pagan sphinx - I think you'd enjoy this one and if you'd like to read it I'll even send you a copy. Really.

    I'm glad you enjoy these posts when I exercise my minuscule understanding of these topics :-)

    ReplyDelete
  7. I can't believe you would praise a potsmoker. No, wait, yes I can.

    ReplyDelete
  8. "For small creatures such as we the vastness is bearable only through love." As Stuart McLean says on his CBC Radio program, the Vinyl Cafe, "we may not be big, but we're small." Even our mammoth Nordamercan egos are small when put in proper perspective. personally, i'm all for small. small homes, small communities, small environmental footprint, small things that make life worth living. i know an elderly fellow who has been living off the grid in a super insulated home, raising his own food orgaincally for 40 or more years... since long before it was fashionable. he maintains that the greatest technological and scientific advances are things that are simple enough that everyday people can use and understand them, that complexity only fosters confusion. i like that philosophy. but i like knowing there are people i can rely on, who understand things too complex for my limited grey matter. the scary thing is that many of the people in charge of the complicated stuff can't be trusted.

    ReplyDelete
  9. oh god, i love psuedoscience. it gives a lot of wiggle room to one's everyday life.
    for instance: i don't care if 52% of marriages fail within so many years, because that's not useful information to anyone except attorneys (or as a reason to get a pre-nup).
    there is no ceremony for "i accept you as my beloved husband 48% of the time."
    so allow my little pseudo-moments of marital bliss, eternal youth, mind over matter, good always wins out over evil, if you work hard enough you will succeed, and everything works out in the end.
    if you wiggle enough, inconvenient truths have a 52% chance of not mattering.
    hey, that's close enough for most of us.

    ReplyDelete
  10. I never read any of Carl Sagen's books, but not because I dislike him, but living with a scientist is grueling enough, never had an interest in listening to what another one has to say. Although I do like that last quote--"Somewhere, something incredible is waiting to be known."

    Right now my son is waiting to find out what we're having for dinner, so I'd better hop to it. ;-)

    ReplyDelete
  11. oh i love diana's comment! i hate complicated things too.
    the irony is i'm probably complicated, but shhhh.
    i know enough to appreciate the simple things in life.
    or rather... i'm still learning.

    ReplyDelete
  12. randal - You're right, it's easy :-)

    diana - I'm all for small too insofar as the way we live on our Earth and your friend is a very wise man. Yet I still think it's time we grew up into a society that abjures war, racism, and poverty. I think a good common goal after we stop our destructive behaviors (naive and crazy as that might seem) would be to continue the exploration beyond our world in hopes to find, or not find, other sentient beings who share the galaxy with us. It may never happen but we were born to dream big.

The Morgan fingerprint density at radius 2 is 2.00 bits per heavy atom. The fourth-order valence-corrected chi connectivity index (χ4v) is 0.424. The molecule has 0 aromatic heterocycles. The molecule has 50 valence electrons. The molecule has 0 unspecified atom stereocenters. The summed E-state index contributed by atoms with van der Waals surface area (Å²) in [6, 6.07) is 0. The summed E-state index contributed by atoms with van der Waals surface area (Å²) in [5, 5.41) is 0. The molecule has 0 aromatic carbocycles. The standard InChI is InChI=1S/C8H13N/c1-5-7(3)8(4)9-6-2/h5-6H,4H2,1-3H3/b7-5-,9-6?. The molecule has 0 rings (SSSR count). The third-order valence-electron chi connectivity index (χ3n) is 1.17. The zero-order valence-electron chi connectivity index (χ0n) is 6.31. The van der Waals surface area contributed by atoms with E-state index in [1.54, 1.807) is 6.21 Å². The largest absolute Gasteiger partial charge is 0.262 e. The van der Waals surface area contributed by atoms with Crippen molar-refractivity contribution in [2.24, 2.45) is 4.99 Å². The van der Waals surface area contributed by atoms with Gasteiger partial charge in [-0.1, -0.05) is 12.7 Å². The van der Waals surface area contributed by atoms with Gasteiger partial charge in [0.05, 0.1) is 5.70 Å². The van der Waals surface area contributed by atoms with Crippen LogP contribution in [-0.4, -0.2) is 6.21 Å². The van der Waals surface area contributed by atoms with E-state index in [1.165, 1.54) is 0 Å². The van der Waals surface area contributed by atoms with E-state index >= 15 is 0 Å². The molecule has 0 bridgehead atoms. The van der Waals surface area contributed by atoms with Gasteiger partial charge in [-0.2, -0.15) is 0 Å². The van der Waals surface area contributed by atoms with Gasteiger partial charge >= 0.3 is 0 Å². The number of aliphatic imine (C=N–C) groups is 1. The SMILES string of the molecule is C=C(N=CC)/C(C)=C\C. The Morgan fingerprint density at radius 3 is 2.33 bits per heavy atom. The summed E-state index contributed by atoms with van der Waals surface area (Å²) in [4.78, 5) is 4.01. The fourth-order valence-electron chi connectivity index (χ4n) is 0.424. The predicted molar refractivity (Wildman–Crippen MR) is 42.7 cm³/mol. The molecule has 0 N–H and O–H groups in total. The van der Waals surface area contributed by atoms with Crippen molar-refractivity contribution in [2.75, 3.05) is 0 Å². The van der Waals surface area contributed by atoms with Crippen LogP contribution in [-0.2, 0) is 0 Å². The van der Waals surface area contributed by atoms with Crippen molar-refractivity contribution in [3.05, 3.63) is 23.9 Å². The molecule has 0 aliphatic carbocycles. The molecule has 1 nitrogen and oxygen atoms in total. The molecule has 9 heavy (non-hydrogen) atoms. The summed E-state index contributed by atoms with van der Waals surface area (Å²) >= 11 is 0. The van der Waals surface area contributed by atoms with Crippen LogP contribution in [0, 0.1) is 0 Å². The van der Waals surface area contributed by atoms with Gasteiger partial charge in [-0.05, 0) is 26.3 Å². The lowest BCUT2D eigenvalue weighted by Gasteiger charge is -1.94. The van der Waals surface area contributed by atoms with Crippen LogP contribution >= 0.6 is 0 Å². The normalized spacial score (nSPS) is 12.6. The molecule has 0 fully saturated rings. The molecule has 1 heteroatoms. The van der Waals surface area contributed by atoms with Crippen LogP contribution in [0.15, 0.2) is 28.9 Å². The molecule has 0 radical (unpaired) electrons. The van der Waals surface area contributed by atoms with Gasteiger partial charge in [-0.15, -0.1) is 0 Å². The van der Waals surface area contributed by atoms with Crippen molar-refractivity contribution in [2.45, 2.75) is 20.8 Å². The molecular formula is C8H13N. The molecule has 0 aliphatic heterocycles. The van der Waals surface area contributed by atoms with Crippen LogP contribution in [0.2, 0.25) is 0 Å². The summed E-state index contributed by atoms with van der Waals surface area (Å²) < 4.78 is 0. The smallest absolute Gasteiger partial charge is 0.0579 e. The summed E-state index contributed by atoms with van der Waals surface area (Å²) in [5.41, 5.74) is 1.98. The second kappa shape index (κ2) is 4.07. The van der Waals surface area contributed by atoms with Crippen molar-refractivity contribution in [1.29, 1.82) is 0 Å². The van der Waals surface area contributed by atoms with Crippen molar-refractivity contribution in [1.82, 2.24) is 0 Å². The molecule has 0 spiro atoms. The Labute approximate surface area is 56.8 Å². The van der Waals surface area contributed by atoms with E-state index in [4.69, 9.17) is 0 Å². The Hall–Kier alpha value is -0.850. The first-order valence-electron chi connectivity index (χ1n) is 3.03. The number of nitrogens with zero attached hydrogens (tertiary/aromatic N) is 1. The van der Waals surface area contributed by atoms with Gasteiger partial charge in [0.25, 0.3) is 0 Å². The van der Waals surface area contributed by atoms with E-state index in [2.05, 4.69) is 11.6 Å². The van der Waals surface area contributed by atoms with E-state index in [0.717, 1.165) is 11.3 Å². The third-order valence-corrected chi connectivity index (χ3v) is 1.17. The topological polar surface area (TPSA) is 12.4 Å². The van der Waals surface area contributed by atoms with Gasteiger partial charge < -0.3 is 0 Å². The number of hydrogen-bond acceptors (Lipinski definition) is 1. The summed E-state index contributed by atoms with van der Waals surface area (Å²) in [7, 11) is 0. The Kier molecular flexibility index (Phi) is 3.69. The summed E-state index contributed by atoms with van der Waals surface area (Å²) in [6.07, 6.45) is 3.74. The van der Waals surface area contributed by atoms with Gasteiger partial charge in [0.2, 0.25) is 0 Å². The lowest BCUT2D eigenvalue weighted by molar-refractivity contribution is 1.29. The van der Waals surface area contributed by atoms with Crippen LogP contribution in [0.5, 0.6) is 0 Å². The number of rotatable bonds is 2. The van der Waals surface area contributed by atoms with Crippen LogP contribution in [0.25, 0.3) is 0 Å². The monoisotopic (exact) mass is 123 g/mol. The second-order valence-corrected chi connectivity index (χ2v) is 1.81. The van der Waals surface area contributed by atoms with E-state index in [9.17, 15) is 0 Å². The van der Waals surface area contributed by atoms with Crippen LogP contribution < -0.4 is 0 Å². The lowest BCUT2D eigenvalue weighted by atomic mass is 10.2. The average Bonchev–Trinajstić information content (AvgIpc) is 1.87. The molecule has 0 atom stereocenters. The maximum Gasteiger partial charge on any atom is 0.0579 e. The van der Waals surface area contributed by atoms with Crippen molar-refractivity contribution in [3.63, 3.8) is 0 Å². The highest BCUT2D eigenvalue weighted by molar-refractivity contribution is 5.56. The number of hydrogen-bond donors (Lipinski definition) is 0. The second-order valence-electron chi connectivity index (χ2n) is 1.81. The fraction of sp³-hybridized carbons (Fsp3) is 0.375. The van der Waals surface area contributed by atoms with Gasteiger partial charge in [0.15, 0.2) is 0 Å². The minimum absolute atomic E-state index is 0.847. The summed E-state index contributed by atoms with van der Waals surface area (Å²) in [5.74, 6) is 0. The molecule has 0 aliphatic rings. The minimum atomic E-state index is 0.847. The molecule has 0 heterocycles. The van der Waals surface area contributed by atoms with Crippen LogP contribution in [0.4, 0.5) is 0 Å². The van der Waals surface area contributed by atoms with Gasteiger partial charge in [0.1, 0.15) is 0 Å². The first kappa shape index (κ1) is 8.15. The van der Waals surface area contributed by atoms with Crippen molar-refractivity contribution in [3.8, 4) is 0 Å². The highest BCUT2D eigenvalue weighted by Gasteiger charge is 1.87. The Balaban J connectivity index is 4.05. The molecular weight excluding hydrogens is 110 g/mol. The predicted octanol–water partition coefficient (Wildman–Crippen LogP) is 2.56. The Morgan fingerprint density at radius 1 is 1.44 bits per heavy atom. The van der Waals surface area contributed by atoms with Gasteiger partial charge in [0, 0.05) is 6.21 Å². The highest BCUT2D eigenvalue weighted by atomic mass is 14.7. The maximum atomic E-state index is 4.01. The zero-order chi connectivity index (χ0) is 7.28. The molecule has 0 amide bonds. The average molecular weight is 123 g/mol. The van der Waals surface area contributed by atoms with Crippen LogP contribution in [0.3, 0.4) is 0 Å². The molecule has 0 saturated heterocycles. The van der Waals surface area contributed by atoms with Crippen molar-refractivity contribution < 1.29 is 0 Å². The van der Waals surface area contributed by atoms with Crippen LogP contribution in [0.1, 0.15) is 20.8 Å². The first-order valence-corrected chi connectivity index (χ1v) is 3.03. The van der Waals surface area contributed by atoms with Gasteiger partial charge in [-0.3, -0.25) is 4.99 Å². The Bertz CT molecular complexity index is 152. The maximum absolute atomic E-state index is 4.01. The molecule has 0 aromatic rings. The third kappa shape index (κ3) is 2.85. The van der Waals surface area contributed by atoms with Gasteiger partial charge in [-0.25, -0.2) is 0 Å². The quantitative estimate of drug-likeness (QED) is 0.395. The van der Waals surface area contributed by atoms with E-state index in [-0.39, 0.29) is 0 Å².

sera - I've enjoyed some pseudoscience as well. Horoscopes are fun but I wouldn't base my decisions on the advice of an astrologer (unless that person was also a close personal friend). The success of a marriage isn't pseudoscience but the real science of taking a lifetime to learn about one another.

    The pseudoscience he talks about is pretended knowledge unsupported by facts or common sense deceptively portrayed as science. He made a powerful point when he talked about the witch hunts of the middle ages that lasted in some places for hundreds of years. It's characterized by the use of untestable claims and a lack of openness and allows the unscrupulous to gain power over people who are trusting of authority.

    Wiggle room is fine. I certainly still enjoy mine :-)

    nunly - You live with somebody just like Carl Sagan? Yow, you are one lucky woman :-) I hope your son's mystery was successfully solved.

    ReplyDelete
  13. sera - I have a feeling that we as a race (and not us personally) may have to go far in order to return and be content with the wonder of simplicity.

    ReplyDelete
  14. erm... the 'Diana' up was me.... gfid..... not sure what happened, but my Mac did his wild and wonderful curve mega screen thing when i opened up that time, and signed me by my name.... which is ok.... but it was old familiar gfid stopping by, not a goddess.

    ReplyDelete
  15. ... and yes, "born to dream big". but the dreamer who does not remember his own smallness is a dangerous person.

    ReplyDelete
  16. gfid - I knew that was you and, believe me, the goddess definition suits you quite well. 'Dreaming big' has benefits when it's conducted among rational, educated people who insist on logic and proof rather than that's something's true just because they say it is. Cunning doesn't count as wisdom but it sure does bring in the rubes.

    ReplyDelete